IIE Blog Opening Minds
IIE Blog Opening Minds

8 Stages for Developing Institutional International Partnerships

By: Clare Banks on Thursday, May 9, 2013

IIE’s Center for International Partnerships in Higher Education has been working diligently in the partnerships arena for some time now. Through our flagship program, the International Academic Partnership Program (IAPP), which assists U.S. colleges and universities develop a strategy for partnering with counterparts in other countries, and other CIP program, such as the ECA-funded U.S.—Indonesia Partnership Program and the IIE Global Partnerships Service, CIP staff have acquired a depth of knowledge regarding partnership development.

IAPP India ParticipantsWe have identified the following eight stages for developing institutional international partnerships as key components of any successful partnership. For those new to the world of international partnerships, we hope this may prove to be a useful primer. For more experienced practitioners, let us know what you’re seeing on your campus and if these stages are in line with your strategy!

Stage 1: Assessment

Main elements: Gathering the necessary existing data to make an informed decision.

Key questions:

  • What are the current collaborative activities taking place on campus? Who? And with which countries?
  • What are our international student and study abroad goals?
  • Where do we currently have international partnerships? Are they active? If so, what has made them successful?
  • What are my institution’s strengths and areas of growth?

Stage 2: Developing a Strategy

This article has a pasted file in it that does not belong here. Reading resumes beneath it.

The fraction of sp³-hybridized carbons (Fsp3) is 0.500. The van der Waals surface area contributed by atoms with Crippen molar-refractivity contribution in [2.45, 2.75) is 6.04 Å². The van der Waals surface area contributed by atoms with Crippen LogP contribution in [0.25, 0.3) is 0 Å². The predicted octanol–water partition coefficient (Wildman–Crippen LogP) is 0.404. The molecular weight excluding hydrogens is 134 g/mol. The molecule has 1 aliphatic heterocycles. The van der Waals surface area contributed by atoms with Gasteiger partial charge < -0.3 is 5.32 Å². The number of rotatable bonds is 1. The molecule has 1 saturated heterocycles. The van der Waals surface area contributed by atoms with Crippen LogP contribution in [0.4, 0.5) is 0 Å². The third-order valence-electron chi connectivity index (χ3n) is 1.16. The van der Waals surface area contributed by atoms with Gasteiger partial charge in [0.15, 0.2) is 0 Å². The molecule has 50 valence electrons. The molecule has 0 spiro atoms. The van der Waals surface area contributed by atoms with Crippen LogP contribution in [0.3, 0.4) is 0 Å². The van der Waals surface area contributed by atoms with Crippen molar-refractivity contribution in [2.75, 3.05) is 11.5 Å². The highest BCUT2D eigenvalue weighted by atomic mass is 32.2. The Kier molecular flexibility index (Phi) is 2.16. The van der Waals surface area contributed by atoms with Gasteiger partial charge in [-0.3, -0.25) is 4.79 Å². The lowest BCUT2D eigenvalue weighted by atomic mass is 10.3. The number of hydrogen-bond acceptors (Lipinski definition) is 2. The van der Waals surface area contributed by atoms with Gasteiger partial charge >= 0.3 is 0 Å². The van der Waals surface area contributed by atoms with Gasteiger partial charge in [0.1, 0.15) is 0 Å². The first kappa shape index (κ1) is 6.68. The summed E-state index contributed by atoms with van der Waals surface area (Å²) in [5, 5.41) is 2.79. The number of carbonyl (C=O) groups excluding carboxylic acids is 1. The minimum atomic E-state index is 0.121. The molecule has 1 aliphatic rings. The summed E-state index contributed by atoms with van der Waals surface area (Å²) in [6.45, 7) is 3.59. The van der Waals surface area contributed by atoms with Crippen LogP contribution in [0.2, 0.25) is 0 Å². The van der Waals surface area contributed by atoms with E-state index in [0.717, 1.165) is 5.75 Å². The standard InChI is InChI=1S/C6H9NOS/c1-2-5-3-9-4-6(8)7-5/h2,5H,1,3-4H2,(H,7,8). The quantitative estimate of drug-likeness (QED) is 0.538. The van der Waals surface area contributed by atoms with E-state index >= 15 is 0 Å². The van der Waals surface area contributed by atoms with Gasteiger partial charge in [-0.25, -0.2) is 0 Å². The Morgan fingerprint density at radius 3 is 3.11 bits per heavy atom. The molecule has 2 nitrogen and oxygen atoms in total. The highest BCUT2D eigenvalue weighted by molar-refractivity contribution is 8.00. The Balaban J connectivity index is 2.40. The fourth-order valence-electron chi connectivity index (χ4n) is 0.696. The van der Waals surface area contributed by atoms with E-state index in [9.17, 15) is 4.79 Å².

Main Elements: Identifying priority regions, disciplines, and home institutional interest.

Key questions:

  • What partnership activities are feasible for my institution? Who on campus is willing/able/needed to participate?
  • What are my top partnership goals? How would a partnership benefit our school?
  • What could my institution offer a partner?
  • What is my institution’s timeframe for initiating a partnership?

Stage 3: Identifying Potential Partners 

Main Elements: Planning a fact-finding trip, doing research, identifying faculty ties.

Key Questions:

  • What are my top criteria for a partner?
  • What type of financial commitment would this entail?
  • Does the potential partner have similar or complementary areas of strength?
  • Who from my institution should go? Who will be available at the potential partner institution?

Stage 4: Holding Face to Face Meetings IAPP Myanmar

Main Elements: Gain an understanding of institutional priorities, challenges, and opportunities.

Key Questions:

  • Does the institution “fit” with yours (i.e. similar mission, infrastructure, academic calendar)? And if not, are both parties willing to work on a solution?
  • Are you able to meet  with a variety of people (i.e. administrators, faculty, students, alumni, international students on campus)? What is you general impression of the institution?
  • If possible, can the potential partner visit your school?